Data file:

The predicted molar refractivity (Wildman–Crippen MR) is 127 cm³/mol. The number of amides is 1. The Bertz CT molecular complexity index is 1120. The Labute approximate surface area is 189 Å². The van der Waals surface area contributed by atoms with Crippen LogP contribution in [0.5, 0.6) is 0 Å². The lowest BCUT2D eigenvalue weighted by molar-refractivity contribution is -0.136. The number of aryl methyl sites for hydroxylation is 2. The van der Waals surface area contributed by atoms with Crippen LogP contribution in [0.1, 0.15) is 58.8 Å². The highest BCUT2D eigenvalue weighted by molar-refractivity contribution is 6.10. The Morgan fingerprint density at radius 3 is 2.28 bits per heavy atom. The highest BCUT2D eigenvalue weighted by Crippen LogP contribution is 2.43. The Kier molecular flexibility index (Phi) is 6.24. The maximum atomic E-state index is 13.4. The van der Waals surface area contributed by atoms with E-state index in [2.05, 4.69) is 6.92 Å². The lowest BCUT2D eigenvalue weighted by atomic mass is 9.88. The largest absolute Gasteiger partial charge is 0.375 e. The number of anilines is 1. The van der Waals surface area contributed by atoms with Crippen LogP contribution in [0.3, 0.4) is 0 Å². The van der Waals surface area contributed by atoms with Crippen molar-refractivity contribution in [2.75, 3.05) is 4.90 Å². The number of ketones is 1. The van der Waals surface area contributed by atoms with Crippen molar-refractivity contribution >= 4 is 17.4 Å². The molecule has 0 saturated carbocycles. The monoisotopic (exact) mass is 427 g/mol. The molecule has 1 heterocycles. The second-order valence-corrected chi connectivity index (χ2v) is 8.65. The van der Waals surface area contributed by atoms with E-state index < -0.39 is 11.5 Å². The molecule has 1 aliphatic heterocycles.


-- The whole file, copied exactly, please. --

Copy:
The predicted molar refractivity (Wildman–Crippen MR) is 127 cm³/mol. The number of amides is 1. The Bertz CT molecular complexity index is 1120. The Labute approximate surface area is 189 Å². The van der Waals surface area contributed by atoms with Crippen LogP contribution in [0.5, 0.6) is 0 Å². The lowest BCUT2D eigenvalue weighted by molar-refractivity contribution is -0.136. The number of aryl methyl sites for hydroxylation is 2. The van der Waals surface area contributed by atoms with Crippen LogP contribution in [0.1, 0.15) is 58.8 Å². The highest BCUT2D eigenvalue weighted by molar-refractivity contribution is 6.10. The Morgan fingerprint density at radius 3 is 2.28 bits per heavy atom. The highest BCUT2D eigenvalue weighted by Crippen LogP contribution is 2.43. The Kier molecular flexibility index (Phi) is 6.24. The maximum atomic E-state index is 13.4. The van der Waals surface area contributed by atoms with E-state index in [2.05, 4.69) is 6.92 Å². The lowest BCUT2D eigenvalue weighted by atomic mass is 9.88. The largest absolute Gasteiger partial charge is 0.375 e. The number of anilines is 1. The van der Waals surface area contributed by atoms with Crippen LogP contribution in [0.3, 0.4) is 0 Å². The van der Waals surface area contributed by atoms with Crippen molar-refractivity contribution in [2.75, 3.05) is 4.90 Å². The number of ketones is 1. The van der Waals surface area contributed by atoms with Crippen molar-refractivity contribution >= 4 is 17.4 Å². The molecule has 0 saturated carbocycles. The monoisotopic (exact) mass is 427 g/mol. The molecule has 1 heterocycles. The second-order valence-corrected chi connectivity index (χ2v) is 8.65. The van der Waals surface area contributed by atoms with E-state index < -0.39 is 11.5 Å². The molecule has 1 aliphatic heterocycles.